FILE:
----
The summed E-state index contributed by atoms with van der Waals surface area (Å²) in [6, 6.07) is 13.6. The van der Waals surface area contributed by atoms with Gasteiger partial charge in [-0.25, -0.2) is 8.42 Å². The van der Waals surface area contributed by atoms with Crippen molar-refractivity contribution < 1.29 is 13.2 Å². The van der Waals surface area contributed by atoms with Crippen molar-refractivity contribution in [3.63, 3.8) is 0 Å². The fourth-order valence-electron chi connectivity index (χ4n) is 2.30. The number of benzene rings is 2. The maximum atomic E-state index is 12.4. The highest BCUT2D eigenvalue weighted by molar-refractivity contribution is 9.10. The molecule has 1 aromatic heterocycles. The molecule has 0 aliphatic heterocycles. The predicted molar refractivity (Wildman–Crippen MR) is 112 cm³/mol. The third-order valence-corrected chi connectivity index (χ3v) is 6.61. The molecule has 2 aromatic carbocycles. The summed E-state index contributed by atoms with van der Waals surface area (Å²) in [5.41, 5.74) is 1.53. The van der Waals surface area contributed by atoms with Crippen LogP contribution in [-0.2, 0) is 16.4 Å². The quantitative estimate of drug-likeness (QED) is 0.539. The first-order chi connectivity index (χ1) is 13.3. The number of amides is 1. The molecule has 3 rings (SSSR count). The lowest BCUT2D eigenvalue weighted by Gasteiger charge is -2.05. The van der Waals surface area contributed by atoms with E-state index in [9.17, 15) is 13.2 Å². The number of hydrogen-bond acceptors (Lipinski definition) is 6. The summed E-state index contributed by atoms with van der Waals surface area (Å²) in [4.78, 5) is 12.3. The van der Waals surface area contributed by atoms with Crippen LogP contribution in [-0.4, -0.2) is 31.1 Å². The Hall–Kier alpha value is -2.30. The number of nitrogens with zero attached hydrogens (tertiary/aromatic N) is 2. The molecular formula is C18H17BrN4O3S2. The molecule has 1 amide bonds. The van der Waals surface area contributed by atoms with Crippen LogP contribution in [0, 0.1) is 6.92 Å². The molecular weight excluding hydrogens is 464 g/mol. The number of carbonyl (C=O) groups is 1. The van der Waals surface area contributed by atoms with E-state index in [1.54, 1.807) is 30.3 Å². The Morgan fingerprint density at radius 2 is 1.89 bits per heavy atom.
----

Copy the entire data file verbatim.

The summed E-state index contributed by atoms with van der Waals surface area (Å²) in [6, 6.07) is 13.6. The van der Waals surface area contributed by atoms with Gasteiger partial charge in [-0.25, -0.2) is 8.42 Å². The van der Waals surface area contributed by atoms with Crippen molar-refractivity contribution < 1.29 is 13.2 Å². The van der Waals surface area contributed by atoms with Crippen molar-refractivity contribution in [3.63, 3.8) is 0 Å². The fourth-order valence-electron chi connectivity index (χ4n) is 2.30. The number of benzene rings is 2. The maximum atomic E-state index is 12.4. The highest BCUT2D eigenvalue weighted by molar-refractivity contribution is 9.10. The molecule has 1 aromatic heterocycles. The molecule has 0 aliphatic heterocycles. The predicted molar refractivity (Wildman–Crippen MR) is 112 cm³/mol. The third-order valence-corrected chi connectivity index (χ3v) is 6.61. The molecule has 2 aromatic carbocycles. The summed E-state index contributed by atoms with van der Waals surface area (Å²) in [5.41, 5.74) is 1.53. The van der Waals surface area contributed by atoms with Crippen LogP contribution in [-0.2, 0) is 16.4 Å². The quantitative estimate of drug-likeness (QED) is 0.539. The first-order chi connectivity index (χ1) is 13.3. The number of amides is 1. The molecule has 3 rings (SSSR count). The lowest BCUT2D eigenvalue weighted by Gasteiger charge is -2.05. The van der Waals surface area contributed by atoms with E-state index in [9.17, 15) is 13.2 Å². The number of hydrogen-bond acceptors (Lipinski definition) is 6. The summed E-state index contributed by atoms with van der Waals surface area (Å²) in [4.78, 5) is 12.3. The van der Waals surface area contributed by atoms with Crippen LogP contribution in [-0.4, -0.2) is 31.1 Å². The Hall–Kier alpha value is -2.30. The number of nitrogens with zero attached hydrogens (tertiary/aromatic N) is 2. The molecular formula is C18H17BrN4O3S2. The molecule has 1 amide bonds. The van der Waals surface area contributed by atoms with Crippen LogP contribution in [0, 0.1) is 6.92 Å². The molecular weight excluding hydrogens is 464 g/mol. The number of carbonyl (C=O) groups is 1. The van der Waals surface area contributed by atoms with E-state index in [1.54, 1.807) is 30.3 Å². The Morgan fingerprint density at radius 2 is 1.89 bits per heavy atom.